Silliness; LOL; personal blog; funny; funny stories; quirky; humour; humor; wit; happy; cheerful; fun; light-hearted; carefree; upbeat

Easyjet or just regret!

This blog picks up from my previous blog where we arrived at Gran Canaria’s airport to fly home from holiday, back to Southend Airport and we’re waiting to board the flight on their hottest day of the year and I am a shit scared flyer.

So boarding didn’t actually happen, not to us anyway, as while we were still waiting to get through the gate those already on the plane were off boarded.

Word quickly spread from the other passengers, not from any ground staff, they had been told to get off due to ‘a technical problem with the plane’.  Just what every nervous flyer wants to hear and for the second time that day I was pleased I had not gone commando (see previous blog) as my bowels needed the extra support of pants as they were also threatening to off board and just as quickly!

Once again, by another passenger, we were advised that they were calling an engineer to fix it. At which point I turned into B. A. Baracus and basically said ‘I ain’t getting on no plane’. I think I might have said ‘f’ing’, before plane.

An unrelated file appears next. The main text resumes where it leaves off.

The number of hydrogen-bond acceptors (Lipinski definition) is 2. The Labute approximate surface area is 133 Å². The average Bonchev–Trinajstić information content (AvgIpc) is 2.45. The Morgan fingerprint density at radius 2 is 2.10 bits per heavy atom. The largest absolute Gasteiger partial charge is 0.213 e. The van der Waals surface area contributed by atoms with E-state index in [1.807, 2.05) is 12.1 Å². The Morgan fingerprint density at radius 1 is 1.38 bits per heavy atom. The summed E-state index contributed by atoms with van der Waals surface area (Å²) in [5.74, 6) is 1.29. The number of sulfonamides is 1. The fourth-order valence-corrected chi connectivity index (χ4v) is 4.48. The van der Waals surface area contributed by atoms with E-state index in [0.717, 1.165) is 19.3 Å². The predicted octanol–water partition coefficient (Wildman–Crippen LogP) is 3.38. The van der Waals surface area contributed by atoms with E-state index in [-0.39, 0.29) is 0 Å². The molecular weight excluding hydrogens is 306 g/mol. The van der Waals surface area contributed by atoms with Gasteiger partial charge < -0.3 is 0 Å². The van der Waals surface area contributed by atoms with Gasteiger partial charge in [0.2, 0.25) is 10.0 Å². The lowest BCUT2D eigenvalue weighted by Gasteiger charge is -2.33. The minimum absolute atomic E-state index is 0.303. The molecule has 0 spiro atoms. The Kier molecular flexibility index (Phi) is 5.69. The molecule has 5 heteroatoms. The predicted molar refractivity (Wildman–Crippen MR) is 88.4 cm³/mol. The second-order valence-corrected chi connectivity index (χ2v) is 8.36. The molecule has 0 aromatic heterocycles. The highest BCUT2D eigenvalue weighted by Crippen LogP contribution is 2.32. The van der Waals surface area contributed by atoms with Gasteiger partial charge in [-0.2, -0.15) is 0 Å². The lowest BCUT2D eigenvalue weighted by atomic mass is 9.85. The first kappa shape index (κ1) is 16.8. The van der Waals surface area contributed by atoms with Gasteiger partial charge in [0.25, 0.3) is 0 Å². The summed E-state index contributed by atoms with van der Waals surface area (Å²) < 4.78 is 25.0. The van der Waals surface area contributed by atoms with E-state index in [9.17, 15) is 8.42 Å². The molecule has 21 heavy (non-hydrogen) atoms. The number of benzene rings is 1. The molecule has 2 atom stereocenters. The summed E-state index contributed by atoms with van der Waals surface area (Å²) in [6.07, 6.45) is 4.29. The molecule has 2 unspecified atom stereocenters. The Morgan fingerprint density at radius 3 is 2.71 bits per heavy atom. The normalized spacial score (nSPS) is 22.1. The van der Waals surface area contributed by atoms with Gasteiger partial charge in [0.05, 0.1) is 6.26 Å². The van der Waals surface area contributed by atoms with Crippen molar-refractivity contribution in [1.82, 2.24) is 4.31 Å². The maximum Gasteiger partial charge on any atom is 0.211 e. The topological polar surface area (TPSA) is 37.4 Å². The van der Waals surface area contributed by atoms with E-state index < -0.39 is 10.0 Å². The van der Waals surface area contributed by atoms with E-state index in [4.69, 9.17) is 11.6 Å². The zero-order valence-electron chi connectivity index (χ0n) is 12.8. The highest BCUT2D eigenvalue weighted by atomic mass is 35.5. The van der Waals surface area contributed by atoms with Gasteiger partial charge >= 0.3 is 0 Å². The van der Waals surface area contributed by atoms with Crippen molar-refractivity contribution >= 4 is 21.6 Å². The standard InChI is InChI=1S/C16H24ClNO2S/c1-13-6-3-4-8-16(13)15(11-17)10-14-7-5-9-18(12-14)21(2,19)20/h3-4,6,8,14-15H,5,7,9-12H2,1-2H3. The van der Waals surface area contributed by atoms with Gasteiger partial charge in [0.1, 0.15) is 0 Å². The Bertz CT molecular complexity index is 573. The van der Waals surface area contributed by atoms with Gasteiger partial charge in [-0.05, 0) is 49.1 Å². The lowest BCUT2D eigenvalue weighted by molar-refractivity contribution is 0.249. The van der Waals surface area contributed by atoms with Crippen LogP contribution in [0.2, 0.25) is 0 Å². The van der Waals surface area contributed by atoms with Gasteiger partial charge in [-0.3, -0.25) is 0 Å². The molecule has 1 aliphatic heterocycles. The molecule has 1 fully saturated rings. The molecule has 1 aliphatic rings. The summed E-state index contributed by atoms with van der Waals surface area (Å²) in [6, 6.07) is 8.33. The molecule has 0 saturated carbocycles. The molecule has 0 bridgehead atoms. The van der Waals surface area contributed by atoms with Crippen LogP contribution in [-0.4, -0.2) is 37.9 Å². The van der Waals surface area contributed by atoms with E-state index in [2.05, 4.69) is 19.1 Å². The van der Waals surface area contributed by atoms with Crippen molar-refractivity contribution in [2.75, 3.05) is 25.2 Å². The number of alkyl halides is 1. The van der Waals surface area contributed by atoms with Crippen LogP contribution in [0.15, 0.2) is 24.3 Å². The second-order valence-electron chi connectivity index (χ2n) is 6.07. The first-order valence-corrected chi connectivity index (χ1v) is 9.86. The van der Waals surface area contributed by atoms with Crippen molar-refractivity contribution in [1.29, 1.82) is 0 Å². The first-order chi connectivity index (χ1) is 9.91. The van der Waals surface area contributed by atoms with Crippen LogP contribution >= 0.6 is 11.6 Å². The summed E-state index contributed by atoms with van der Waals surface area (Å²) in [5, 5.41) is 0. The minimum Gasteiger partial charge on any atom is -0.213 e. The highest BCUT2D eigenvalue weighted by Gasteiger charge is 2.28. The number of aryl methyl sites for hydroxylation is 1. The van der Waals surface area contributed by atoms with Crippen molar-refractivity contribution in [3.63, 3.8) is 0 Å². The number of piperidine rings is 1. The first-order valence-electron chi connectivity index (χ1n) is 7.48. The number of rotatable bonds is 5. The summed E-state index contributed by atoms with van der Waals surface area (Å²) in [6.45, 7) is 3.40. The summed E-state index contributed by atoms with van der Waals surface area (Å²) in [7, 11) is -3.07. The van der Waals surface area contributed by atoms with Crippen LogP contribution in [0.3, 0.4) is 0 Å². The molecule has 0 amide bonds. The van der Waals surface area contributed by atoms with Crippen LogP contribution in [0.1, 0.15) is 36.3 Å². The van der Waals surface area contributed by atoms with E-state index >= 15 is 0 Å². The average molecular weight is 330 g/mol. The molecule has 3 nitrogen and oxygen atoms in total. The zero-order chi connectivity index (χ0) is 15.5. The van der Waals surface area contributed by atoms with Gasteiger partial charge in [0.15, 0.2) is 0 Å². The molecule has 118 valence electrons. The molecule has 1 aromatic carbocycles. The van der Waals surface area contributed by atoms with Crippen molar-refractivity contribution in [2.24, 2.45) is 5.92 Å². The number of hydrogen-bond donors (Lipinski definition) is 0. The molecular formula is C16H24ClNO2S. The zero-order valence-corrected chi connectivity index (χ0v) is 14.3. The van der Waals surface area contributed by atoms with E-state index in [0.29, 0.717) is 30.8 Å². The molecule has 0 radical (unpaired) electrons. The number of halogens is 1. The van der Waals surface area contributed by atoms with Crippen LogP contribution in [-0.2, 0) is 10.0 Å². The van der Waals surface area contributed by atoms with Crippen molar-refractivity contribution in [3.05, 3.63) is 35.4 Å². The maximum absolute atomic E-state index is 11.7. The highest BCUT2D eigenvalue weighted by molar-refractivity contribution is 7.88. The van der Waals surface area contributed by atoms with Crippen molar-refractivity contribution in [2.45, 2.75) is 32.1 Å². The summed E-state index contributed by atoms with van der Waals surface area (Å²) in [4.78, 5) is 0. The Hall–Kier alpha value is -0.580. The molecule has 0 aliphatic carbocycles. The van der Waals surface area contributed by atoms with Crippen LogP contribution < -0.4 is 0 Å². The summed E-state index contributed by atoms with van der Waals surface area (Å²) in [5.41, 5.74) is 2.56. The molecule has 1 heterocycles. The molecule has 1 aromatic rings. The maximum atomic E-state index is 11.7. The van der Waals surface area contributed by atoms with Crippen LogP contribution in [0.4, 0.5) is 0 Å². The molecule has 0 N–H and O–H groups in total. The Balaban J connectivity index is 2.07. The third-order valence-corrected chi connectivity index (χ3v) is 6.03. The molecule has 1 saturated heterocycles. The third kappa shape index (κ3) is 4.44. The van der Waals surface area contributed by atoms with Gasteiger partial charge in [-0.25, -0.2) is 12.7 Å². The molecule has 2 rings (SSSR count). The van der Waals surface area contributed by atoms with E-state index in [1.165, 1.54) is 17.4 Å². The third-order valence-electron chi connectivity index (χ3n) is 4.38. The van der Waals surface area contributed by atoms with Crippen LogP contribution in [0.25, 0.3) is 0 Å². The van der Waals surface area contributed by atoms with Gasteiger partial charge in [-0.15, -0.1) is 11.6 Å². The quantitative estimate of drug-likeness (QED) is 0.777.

Our airline, easyjet, continued to make no announcement about what was happening. And we continued to get updates from other passengers. ‘Latest is the engineer will be here in an hour’. ‘It’s a gauge that’s gone’. Er who are you and why are you giving me technical updates which basically amount to the probability of me surviving this goddam flight!

Tony, my husband, asked me if I was ok? ‘Er, no. I’ve basically gotta get on a broken plane that’s broken!’ ‘An engineer has been called in to fix it’. ‘Yer, a bloke that’s probably on the beach somewhere right now, drinking Sangria, dancing to a mariachi band, and pissed off being called in. That makes me feel really good’. ‘It’s ok, he will be experienced’, Tony said just before he started laughing loudly looking out to the plane saying ‘he’s here, he’s just arrived in a golf buggy thing wearing a sombrero’.  ‘Great what’s he gonna do shake his maracas at it!’